Nicene and Ante-Nicene Fathers, Ser. II, Vol. XI:Early Church Fathers Index Previous Next
The Works of John Cassian.: Chapter IV. An explanation of the three callings.
An explanation of the three callings.
To make clear therefore the main differences between these three kinds of calling, the first is from God, the second comes through man, the third is from compulsion. And a calling is from God whenever some inspiration has taken possession of our heart, and even while we are asleep stirs in us at desire for eternal life and salvation, and bids us follow God and cleave to His commandments with life-giving contrition: as we read in Holy Scripture that Abraham was called by the voice of the Lord from his native country, and all his dear relations, and his fathers house; when the Lord said “Get thee out from thy country and from thy kinsfolk and from thy fathers house.” 1201 And in this way we have heard that the blessed Antony also was called, 1202 the occasion of whose conversion was received from God alone. For on entering a church he there heard in the Gospel the Lord saying: “Whoever hateth not father and mother and children and wife and lands, yea and his own soul also, cannot be my disciple;” and “if thou wilt be perfect, go sell all that thou hast, and give to the poor, and thou shalt have treasure in heaven, and come, follow me:” 1203 And with heartfelt contrition he took this charge of the Lord as if specially aimed at him, and at once gave up everything and followed Christ, without any incitement thereto from the advice and teaching of men. The second kind of calling is that which we said took place through man; viz., when we are stirred up by the example of some of the saints, and their advice, and thus inflamed with the desire of salvation: and by this we never forget that by the grace of the Lord we ourselves were summoned, as we were aroused by the advice and good example of the above-mentioned saint, to give ourselves up to this aim and calling; and in this way also we find in Holy Scripture that it was through Moses that the children of Israel were delivered from the Egyptian bondage. But the third kind of calling is that which comes from compulsion, when we have been involved in the riches and pleasures of this life, and temptations suddenly come upon us and either threaten us with peril of death, or smite us with the loss and confiscation of our goods, or strike us down with the death of those dear to us, and thus at length even against our will we are driven to turn to God whom we scorned to follow in the days of our wealth. And of this compulsory call we often find instances in Scripture, when we read that on account of their sins the children of Israel were given up by the Lord to their enemies; and that on account of their tyranny and savage cruelty they turned again, and cried to the Lord. And it says: “The Lord sent them a Saviour, called Ehud, the son of Gera, the son of Jemini, who used the left hand as well as the right:” and again we are told, “they cried unto the Lord, who raised them up a Saviour and delivered them, to wit, Othniel, the son of Kenaz, Calebs younger brother.” 1204 And it is of such that the Psalm speaks: “When He slew them, then they sought Him: and they returned and came to Him early in the morning: and they remembered p. 321 that God was their helper, and the most High God their redeemer.” And again: “And they cried unto the Lord when they were troubled, and He delivered them out of their distress.” 1205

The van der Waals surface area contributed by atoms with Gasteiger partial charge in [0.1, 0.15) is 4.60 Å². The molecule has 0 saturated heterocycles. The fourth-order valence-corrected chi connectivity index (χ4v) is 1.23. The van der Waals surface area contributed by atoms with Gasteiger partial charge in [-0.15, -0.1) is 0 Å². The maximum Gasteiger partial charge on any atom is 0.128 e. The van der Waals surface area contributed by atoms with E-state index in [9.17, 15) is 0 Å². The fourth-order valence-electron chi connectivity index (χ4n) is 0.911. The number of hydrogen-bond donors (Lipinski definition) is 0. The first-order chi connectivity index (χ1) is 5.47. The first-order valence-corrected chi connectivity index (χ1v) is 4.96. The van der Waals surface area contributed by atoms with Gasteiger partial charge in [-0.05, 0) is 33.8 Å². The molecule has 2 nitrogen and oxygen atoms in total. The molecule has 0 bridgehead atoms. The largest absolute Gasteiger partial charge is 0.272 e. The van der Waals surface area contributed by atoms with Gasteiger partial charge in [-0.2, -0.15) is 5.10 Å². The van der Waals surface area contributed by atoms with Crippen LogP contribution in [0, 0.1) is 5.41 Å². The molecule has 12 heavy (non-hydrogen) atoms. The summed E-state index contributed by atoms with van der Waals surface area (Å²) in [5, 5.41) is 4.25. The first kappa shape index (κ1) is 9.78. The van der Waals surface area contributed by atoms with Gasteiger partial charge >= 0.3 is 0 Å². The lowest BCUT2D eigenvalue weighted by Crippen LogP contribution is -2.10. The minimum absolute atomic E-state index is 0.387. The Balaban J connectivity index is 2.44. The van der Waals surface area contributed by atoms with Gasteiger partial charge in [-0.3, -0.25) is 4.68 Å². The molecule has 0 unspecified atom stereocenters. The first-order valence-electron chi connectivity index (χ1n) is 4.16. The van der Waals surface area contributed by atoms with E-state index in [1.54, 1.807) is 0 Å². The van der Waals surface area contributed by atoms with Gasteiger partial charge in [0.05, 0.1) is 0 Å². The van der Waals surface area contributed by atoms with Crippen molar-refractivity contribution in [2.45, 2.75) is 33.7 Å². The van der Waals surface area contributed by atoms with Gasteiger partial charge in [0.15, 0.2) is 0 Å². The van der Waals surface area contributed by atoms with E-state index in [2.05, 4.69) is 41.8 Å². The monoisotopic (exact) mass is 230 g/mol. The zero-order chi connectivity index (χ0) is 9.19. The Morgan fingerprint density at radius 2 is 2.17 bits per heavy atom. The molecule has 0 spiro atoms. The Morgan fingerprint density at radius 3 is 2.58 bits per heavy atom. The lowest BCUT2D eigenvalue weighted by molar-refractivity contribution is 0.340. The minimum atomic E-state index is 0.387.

Gen. xii. 1.320:1202
The story, to which allusion is here made, is given in the Vita Antonii of Athanasius. We are there told that six months after the death of his parents Antony, then a young man of eighteen, chanced to enter a church just as the gospel for the day was being read: and hearing the words, “If thou wilt be perfect,” etc., he took them as addressed specially to himself, and at once proceeded to act upon them, selling all that he had except a small portion which he reserved for his sisters maintenance. Shortly after, he was struck by the words, “Take no thought for the morrow,” which he heard in church, and acting upon this, made away with the little property which was left, committed his sister to the care of certain faithful virgins, and betook himself to the ascetic life.320:1203
Luke 14:12, Matt. 19:21.320:1204
Judg. 3:15, 9.321:1205
Ps. 78:34, 35, Ps. 107:19.
Next: Chapter V. How the first of these calls is of no use to a sluggard, and the last is no hindrance to one who is in earnest.
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